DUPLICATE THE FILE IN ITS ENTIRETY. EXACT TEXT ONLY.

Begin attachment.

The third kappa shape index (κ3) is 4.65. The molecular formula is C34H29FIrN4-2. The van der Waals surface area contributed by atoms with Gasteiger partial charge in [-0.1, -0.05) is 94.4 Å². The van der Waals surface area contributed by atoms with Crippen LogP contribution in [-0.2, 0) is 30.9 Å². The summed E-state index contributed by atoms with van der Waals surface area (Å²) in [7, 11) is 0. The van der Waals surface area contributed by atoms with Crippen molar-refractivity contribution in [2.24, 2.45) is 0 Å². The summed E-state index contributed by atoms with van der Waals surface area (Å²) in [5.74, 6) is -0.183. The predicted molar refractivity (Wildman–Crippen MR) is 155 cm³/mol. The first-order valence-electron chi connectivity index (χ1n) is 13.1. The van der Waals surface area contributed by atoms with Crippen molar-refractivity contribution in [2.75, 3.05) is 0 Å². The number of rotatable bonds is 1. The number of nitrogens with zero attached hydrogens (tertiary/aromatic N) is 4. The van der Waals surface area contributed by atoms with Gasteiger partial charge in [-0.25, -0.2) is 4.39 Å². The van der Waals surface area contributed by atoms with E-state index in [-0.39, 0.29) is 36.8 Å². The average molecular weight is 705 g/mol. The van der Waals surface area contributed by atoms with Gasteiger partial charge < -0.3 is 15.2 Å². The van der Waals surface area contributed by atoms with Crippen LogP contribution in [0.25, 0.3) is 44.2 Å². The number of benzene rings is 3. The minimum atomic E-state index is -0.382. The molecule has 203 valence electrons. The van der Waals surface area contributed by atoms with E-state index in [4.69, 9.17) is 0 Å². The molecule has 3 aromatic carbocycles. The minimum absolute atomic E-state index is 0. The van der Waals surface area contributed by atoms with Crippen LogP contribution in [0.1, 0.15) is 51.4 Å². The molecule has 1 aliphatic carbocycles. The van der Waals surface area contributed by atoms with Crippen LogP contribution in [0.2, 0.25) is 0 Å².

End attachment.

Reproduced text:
The third kappa shape index (κ3) is 4.65. The molecular formula is C34H29FIrN4-2. The van der Waals surface area contributed by atoms with Gasteiger partial charge in [-0.1, -0.05) is 94.4 Å². The van der Waals surface area contributed by atoms with Crippen LogP contribution in [-0.2, 0) is 30.9 Å². The summed E-state index contributed by atoms with van der Waals surface area (Å²) in [7, 11) is 0. The van der Waals surface area contributed by atoms with Crippen molar-refractivity contribution in [2.24, 2.45) is 0 Å². The summed E-state index contributed by atoms with van der Waals surface area (Å²) in [5.74, 6) is -0.183. The predicted molar refractivity (Wildman–Crippen MR) is 155 cm³/mol. The first-order valence-electron chi connectivity index (χ1n) is 13.1. The van der Waals surface area contributed by atoms with Crippen molar-refractivity contribution in [2.75, 3.05) is 0 Å². The number of rotatable bonds is 1. The number of nitrogens with zero attached hydrogens (tertiary/aromatic N) is 4. The van der Waals surface area contributed by atoms with Gasteiger partial charge in [-0.25, -0.2) is 4.39 Å². The van der Waals surface area contributed by atoms with E-state index in [-0.39, 0.29) is 36.8 Å². The average molecular weight is 705 g/mol. The van der Waals surface area contributed by atoms with Gasteiger partial charge < -0.3 is 15.2 Å². The van der Waals surface area contributed by atoms with Crippen LogP contribution in [0.25, 0.3) is 44.2 Å². The number of benzene rings is 3. The minimum atomic E-state index is -0.382. The molecule has 203 valence electrons. The van der Waals surface area contributed by atoms with E-state index in [4.69, 9.17) is 0 Å². The molecule has 3 aromatic carbocycles. The minimum absolute atomic E-state index is 0. The van der Waals surface area contributed by atoms with Crippen LogP contribution in [0.1, 0.15) is 51.4 Å². The molecule has 1 aliphatic carbocycles. The van der Waals surface area contributed by atoms with Crippen LogP contribution in [0.2, 0.25) is 0 Å².